Oh yeah! We are about that expanding our horizons life!
Truth be told I can be a bit of a social recluse. I love to go see movies alone. I like to sit alone in my car on top of the Los Angeles mountains and read my Bible. I am a thinker. My job is almost exclusively about solving problems a.k.a. thinking. I can get lost in my thoughts which is another exercise in mental isolation. Being alone is something I enjoy. It refreshes me. Here is the problem. It is also very boring. My beautiful wife and my sweet babies don’t want to spend Saturday watching Daddy think or read or watch boring T.V. They want to get out and have some fun. So when our good friend, Uncle Freddie, invited us down to Oceanside for something called a “Chamorro Festival” my visceral response was “ugh, no thanks” but then the voice of wisdom nudged me. “Perhaps a weekend in Oceanside at a festival would be fun. Perhaps your family would enjoy themselves. Perhaps you should get your lazy recluse behind off the couch and go do something fun this weekend”. I may not always be or think wisely but I recognize his voice. So in spite of myself I rallied the troops, booked a hotel room and announced to the family…”We are going to the Chamorro Festival!!” But wait! (enter tire squealing sound here). What is a “Chamorro Festival”? What is a Chamorro?
I was born in Amarillo, Texas. Raised in Tempe, Arizona. I grew up traveling to Mexico very frequently for vacations and weekend get aways but that is as far as this red blooded American has ventured outside of my homeland. I have never had a real desire to travel. I don’t exactly know the reason but I have gone as far east as New York and as far south as Cancun but that is the extent of it. As a result of my lack of international exposure I am learning in my late thirties that I am shockingly ignorant about other cultures. This trip to a very random festival would become a bit of an awakening to me of my own narrow mindedness. I knew Uncle Freddie was from Guam. I did not know that made him Chamorro because I had never even heard the word Chamorro before. I literally had to ask Marquita to look on Wikipedia during our drive to Oceanside so we wouldn’t be completely ignorant when we arrived at the festival.
The Chamorro people are the indigenous peoples of the Mariana Islands; politically divided between the United States territory of Guam and the United States Commonwealth of the Northern Mariana Islands in Micronesia.
Yes man! An entire people group that I had never heard of one time in my entire life! What the #$%^! How is that even possible? It is though. The Mariana Islands are a small cluster of islands about 16 hours by plane from L.A. by way of Hawaii.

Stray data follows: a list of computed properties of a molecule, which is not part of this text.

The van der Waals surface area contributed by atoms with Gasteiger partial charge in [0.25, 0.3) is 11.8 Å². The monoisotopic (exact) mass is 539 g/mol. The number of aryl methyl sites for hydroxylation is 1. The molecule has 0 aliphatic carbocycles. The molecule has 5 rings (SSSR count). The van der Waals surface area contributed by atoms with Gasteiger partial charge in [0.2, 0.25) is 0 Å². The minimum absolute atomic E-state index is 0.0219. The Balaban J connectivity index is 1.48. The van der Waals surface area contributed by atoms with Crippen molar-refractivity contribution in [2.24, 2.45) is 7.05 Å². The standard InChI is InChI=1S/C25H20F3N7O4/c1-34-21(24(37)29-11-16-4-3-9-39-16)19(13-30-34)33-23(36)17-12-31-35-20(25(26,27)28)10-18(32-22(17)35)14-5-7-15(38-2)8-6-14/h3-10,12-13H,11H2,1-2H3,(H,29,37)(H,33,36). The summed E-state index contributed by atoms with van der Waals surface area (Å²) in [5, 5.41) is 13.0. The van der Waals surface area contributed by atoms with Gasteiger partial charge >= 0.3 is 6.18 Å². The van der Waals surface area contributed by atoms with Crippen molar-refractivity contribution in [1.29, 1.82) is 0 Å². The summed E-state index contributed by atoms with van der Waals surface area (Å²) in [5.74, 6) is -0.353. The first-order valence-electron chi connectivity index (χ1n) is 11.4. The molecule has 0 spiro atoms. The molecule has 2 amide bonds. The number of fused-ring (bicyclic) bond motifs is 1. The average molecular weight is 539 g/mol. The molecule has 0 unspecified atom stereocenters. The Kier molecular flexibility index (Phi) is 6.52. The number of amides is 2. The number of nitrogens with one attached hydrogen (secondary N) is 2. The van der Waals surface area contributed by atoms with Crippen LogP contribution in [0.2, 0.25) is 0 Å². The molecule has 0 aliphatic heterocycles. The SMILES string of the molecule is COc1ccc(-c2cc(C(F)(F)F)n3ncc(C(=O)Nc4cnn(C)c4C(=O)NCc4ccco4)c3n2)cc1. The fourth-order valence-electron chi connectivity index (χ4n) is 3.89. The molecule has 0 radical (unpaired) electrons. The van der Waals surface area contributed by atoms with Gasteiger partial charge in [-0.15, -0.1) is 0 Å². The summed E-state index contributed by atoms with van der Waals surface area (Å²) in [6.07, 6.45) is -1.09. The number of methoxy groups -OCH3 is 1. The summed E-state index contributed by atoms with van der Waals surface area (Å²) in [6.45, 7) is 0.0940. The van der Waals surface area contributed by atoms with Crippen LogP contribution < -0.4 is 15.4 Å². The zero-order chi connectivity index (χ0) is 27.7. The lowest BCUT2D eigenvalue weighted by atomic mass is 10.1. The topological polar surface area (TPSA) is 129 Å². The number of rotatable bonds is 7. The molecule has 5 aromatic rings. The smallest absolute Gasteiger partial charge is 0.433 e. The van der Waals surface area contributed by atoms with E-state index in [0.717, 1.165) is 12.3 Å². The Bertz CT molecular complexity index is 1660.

The Mariana Islands are situated south of Japan and north of Australia.
The Chamorros, Guam’s indigenous people, settled the island approximately 4,000 years ago. Guam was colonized in 1668. Under the Treaty of Paris, Spain ceded Guam to the United States on December 10, 1898. On December 7, 1941, hours after the attack on Pearl Harbor, Guam was captured by the Japanese, who occupied the island for thirty months. During the occupation, Guamanians were subjected to beheadings, forced labor, rape, and torture. Guam endured hostilities when American forces recaptured the island on July 21, 1944; Liberation Day commemorates the victory. Since the 1960s, the economy has been supported by two industries: tourism and the United States Armed Forces.
The Chamorro Festival is an annual gathering of this beautiful people group from the Mariana Islands(Guam, Saipan, Rota, and Tinian) . They come together to celebrate their culture and to honor their heritage. There was music, dancing and some off the chains delicious barbecue.
The festival was a blast. The weekend was a hit with the family. More importantly we all got to make some new friends and learn about their culture. It made us want to meet more people from more places. I think I might actually want to travel internationally which is a big deal for this Texan/Arizonan/U.S native. The Chamorro people opened my eyes even more to the beauty of diversity. The music was different than mine (check out some artists I have since fallen in love with: Tenelle, Fiji, Sons and Rebel Souljahz). The dancing was different, the food was different but at the end of the day the similarities were impossible to ignore. We all like to listen to music, dance, eat, drink and spend time with the people we love. Their prayers before dinner sounded a lot like mine and their love for one another was tangible and real. Getting to know the Chamorro culture left me genuinely humbled by the creativity and awe inspiring beauty of our creator. How beautiful his creations are. What a blessed weekend. Thank you Uncle Freddie for the invite. Thank you Chamorro Festival 2017 for hosting us. See you in San Diego this summer for the Pacific Islander Festival (http://www.pifasandiego.com/)!!!